2017 Economic Calendar
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2-Yr Note Auction  
Released On 9/26/2017 1:00:00 PM For 9/26/2017 1:00:00 PM
Auction Results
Total Amount$26 B 
Coupon Rate1.375% 
Yield Awarded1.462% 

Results are moderate for the monthly 2-year note auction, where coverage at 2.88 was about average and the bidding fairly tight, pulling down the high yield to the awarded 1.462%, about 0.1 basis points below the 1:00 bid. End investor demand was middling, with non-dealers taking down 63 percent of the $26 billion offering. Reflecting raised expectations of another hike in the Fed funds rate this year and the uplift to Treasury yields given by the Fed's gradual unwinding of its massive $4.5 trillion portfolio, the 1.462 percent high yield was 11.7 basis points above last month's awarded rate and the highest awarded at auction for the 2-year in more than 8 years.

Treasury notes are sold at regularly scheduled public auctions. The competitive bids at these auctions determine the interest rate paid on each Treasury note issue. A group of securities dealers, known as primary dealers, are authorized and obligated to submit competitive tenders at Treasury auctions. Dealers can hold the notes, resell the notes to their clients or trade them with other securities firms. Typically, the New York Fed approves about 20 securities firms to be primary dealers but that number dropped sharply during the 2008 financial crisis as some were merged into other firms or went bankrupt. The Fed has been rebuilding that number regularly and the latest list can be found here. The 2-year notes are announced around the third week of the month (usually on Thursday) and then auctioned the following week. In all cases, the 2-year notes are issued (settled) on the last day of the month, unless it falls on a weekend or holiday, and then they are issued on the next business day. (Department of the Treasury)  Why Investors Care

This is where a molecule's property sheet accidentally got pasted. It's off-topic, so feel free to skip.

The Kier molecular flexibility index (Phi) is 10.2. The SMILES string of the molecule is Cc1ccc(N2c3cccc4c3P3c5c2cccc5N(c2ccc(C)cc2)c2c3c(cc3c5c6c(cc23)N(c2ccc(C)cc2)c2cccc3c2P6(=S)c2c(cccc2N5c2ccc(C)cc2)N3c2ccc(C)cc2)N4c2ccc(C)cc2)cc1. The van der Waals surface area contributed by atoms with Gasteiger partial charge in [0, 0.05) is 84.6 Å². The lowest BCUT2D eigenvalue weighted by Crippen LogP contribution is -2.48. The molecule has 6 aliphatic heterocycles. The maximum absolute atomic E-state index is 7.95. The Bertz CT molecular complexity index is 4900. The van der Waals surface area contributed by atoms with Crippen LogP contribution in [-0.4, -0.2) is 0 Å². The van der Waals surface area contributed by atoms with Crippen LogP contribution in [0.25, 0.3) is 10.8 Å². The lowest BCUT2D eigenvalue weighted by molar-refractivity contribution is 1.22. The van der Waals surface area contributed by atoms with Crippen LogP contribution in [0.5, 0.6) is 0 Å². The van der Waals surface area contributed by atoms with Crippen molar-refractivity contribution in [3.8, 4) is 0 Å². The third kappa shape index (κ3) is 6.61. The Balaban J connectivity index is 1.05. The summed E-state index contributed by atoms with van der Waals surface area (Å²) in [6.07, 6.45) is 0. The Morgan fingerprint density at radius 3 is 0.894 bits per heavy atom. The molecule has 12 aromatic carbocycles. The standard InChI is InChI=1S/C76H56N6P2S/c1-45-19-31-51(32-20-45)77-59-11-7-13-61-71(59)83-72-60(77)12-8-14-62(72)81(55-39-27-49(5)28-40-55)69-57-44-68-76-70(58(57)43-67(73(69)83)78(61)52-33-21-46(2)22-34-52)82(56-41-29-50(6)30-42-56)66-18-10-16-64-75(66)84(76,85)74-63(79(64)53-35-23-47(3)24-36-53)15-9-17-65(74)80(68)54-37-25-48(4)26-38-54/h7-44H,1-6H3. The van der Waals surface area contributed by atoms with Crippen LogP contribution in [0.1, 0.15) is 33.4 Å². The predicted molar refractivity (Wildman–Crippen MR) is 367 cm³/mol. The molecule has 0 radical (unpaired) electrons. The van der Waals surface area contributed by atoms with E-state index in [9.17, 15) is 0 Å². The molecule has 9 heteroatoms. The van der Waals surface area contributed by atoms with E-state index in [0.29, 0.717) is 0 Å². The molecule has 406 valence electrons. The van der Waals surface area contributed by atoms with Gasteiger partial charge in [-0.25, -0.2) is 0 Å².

Data Source: Haver Analytics
When the 2-year note yield is significantly higher than the federal funds rate, it suggests that bond investors are expecting the federal funds rate to rise. Conversely, when the 2-year note is lower than the fed funds rate, it suggests that investors are anticipating a rate cut -- or at least some stability in policy. The chart shows the high yield awarded at monthly 2-year note auctions since January 2012, up to and including the latest auction results.
Data Source: Haver Analytics

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